There is a Sufi story about a man who was so agoraphobic that he had his back yard enclosed in walls and a ceiling, and it was the only place he ever went outside of his house his entire life. Because of this, obviously, he knew little of the real world.

One day, while in his walled up yard, he noticed a small crack between two wooden planks, and when he bent over to peer at it, he could see through to the street that ran behind his house. Curious about the world outside, he began to look through the hole regularly, and discovered that around the same time every morning, someone led an animal right by the hole in the wall. From what he could see of the creature, he figured out from the few books he had that it was a donkey, and he decided to learn as much as he could about the donkey from his tiny window to the outside.

The man dutifully went to the hole in the wall every morning at the same time to wait for the donkey to walk by, and after a bit of time he would see the head of the donkey appear, followed a bit later by the rear end of the donkey. Every day it was the same. Sometimes he even caught sight of the donkey walking the other direction, first the head, then the rear. After many weeks of such study, the man came to a startling revelation of scientific insight.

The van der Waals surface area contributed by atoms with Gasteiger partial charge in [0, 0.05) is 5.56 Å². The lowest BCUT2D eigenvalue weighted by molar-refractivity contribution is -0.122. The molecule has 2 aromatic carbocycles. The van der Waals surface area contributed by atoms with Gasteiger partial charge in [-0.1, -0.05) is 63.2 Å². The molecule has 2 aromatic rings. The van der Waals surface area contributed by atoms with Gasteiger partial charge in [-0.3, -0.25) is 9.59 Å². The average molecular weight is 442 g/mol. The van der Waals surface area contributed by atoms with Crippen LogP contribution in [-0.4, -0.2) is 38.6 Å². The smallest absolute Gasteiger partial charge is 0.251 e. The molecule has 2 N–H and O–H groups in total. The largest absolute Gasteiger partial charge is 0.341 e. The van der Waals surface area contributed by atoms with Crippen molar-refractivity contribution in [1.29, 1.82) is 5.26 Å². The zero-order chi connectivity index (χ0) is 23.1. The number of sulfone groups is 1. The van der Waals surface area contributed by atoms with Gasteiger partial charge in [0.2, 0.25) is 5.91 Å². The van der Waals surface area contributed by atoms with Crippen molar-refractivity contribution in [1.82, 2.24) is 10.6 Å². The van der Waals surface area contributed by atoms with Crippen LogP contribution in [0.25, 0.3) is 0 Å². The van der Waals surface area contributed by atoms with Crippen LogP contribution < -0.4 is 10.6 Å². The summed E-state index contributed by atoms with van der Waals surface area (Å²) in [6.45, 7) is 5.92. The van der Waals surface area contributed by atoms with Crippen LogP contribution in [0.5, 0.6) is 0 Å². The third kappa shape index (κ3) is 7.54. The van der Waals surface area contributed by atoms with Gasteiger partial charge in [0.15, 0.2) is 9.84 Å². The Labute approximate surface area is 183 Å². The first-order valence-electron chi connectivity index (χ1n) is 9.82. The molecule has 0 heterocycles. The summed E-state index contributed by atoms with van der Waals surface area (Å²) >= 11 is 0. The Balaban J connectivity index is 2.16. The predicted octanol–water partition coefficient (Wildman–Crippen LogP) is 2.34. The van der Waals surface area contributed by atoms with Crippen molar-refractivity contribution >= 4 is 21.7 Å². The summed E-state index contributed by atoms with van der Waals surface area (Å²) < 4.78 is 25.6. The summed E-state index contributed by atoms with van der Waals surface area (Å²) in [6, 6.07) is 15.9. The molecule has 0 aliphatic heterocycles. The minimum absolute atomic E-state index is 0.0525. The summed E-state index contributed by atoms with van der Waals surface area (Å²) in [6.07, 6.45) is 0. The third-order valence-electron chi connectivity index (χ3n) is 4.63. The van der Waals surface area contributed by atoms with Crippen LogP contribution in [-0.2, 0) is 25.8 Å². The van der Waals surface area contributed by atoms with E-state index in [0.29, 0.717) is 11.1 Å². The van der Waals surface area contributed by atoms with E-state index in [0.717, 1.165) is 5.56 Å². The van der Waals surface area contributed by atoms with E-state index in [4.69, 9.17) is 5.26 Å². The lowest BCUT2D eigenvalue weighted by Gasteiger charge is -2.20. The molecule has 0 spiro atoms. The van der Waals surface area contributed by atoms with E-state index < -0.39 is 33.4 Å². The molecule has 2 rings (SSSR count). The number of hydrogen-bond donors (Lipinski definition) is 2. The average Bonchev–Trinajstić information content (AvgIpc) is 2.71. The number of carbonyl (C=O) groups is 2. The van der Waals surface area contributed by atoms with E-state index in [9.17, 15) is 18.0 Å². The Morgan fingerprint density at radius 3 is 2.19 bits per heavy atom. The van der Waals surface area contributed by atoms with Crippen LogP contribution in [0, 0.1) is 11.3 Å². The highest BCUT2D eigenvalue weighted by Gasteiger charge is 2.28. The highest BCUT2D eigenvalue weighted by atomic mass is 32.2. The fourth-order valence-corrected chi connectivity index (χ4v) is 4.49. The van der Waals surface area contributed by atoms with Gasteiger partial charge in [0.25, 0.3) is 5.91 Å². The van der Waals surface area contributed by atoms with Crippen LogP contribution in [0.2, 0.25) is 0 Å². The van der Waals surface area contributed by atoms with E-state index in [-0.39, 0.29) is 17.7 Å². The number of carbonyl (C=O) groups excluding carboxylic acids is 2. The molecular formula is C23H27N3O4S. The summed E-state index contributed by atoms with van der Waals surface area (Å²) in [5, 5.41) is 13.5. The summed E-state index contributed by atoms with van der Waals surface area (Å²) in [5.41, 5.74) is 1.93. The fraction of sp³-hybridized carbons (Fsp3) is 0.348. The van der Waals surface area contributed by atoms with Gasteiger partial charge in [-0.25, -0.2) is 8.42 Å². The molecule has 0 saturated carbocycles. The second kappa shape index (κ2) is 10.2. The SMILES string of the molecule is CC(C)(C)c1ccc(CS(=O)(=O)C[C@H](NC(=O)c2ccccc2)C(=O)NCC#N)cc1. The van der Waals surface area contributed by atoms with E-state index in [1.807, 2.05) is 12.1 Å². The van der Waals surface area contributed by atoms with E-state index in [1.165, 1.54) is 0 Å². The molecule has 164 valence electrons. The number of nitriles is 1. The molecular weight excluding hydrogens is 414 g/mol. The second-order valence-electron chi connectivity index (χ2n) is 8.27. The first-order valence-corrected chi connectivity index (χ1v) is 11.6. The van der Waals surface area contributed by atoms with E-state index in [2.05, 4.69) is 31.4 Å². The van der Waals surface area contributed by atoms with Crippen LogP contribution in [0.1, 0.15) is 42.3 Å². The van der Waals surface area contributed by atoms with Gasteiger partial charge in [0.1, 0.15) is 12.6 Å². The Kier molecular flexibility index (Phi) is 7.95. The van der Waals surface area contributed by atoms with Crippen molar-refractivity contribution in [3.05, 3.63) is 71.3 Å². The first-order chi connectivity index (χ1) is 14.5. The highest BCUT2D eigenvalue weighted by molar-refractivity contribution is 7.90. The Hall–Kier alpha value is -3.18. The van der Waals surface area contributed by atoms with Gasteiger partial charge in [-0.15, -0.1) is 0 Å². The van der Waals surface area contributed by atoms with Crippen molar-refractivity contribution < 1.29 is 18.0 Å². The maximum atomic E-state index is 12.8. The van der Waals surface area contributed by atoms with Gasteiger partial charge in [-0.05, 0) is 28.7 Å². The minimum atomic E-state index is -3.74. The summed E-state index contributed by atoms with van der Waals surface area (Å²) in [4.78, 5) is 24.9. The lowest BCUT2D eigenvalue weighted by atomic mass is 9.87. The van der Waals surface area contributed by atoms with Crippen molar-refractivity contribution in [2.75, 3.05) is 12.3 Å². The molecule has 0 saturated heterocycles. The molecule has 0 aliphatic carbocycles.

"Logically," thought the shut-in, "the donkey's head causes the donkey's rear!"

while I'm at it:

I should give credit where it is due, and plug the terrific book I stole the title of my blog from, Robert Anton Wilson's Coincidance.

It is a great book, like just about everything he wrote was, but I don't recommend it as a first RAW book, if you are unfamiliar with his work. For his fiction, he's best known for the cult classic Illuminatus! trilogy, co-written with Robert Shea (which I'd definitely say is not for children), a bizarre head-trip about conspiracy theories, Discordianism, creative paranoia... oh, I can't begin to describe it. The Illuminatus! Trilogy: The Eye in the Pyramid, The Golden Apple, Leviathan

Then RAW's non-fiction (which I prefer, though they work well together), I'd start with either the first of his three autobiographical works, which give a great introduction to his ideas, Cosmic Trigger I: Final Secret of the Illuminati, followed by his workbook Prometheus Rising (and I strongly suggest you get this and DO THE WORK! If you are not experiencing § yet, this text and the exercises/experiments within will most likely open the floodgate, and make your reality tunnel far more fun and interesting). There's also a wonderful DVD audio, Maybe Logic: The Lives and Ideas of Robert Anton Wilson, or the Audio CD collection Robert Anton Wilson Explains Everything: (or Old Bob Exposes His Ignorance). If you really want to go wild, and get deep into his work (he changed my life), there's a very nice guide to RAW's works and ideas, written by Eric Wagner, An Insider's Guide To R.A.W.

RAW was admired by such luminaries as Timothy Leary, Philip K. Dick,Paul Krassner, Richard Nixon, Tom Robbins, Alan Moore, quantum physicist Nick Herbert, even George Carlin. As for §, he's primarily responsible (along with William S. Burroughs) with the popularization of the "23" coincidence, Cosmic Trigger is full of them (he also wrote an article on the "23" phenomenon for Fortean Times, which might be online somewhere), along with many other mind blowing §'s.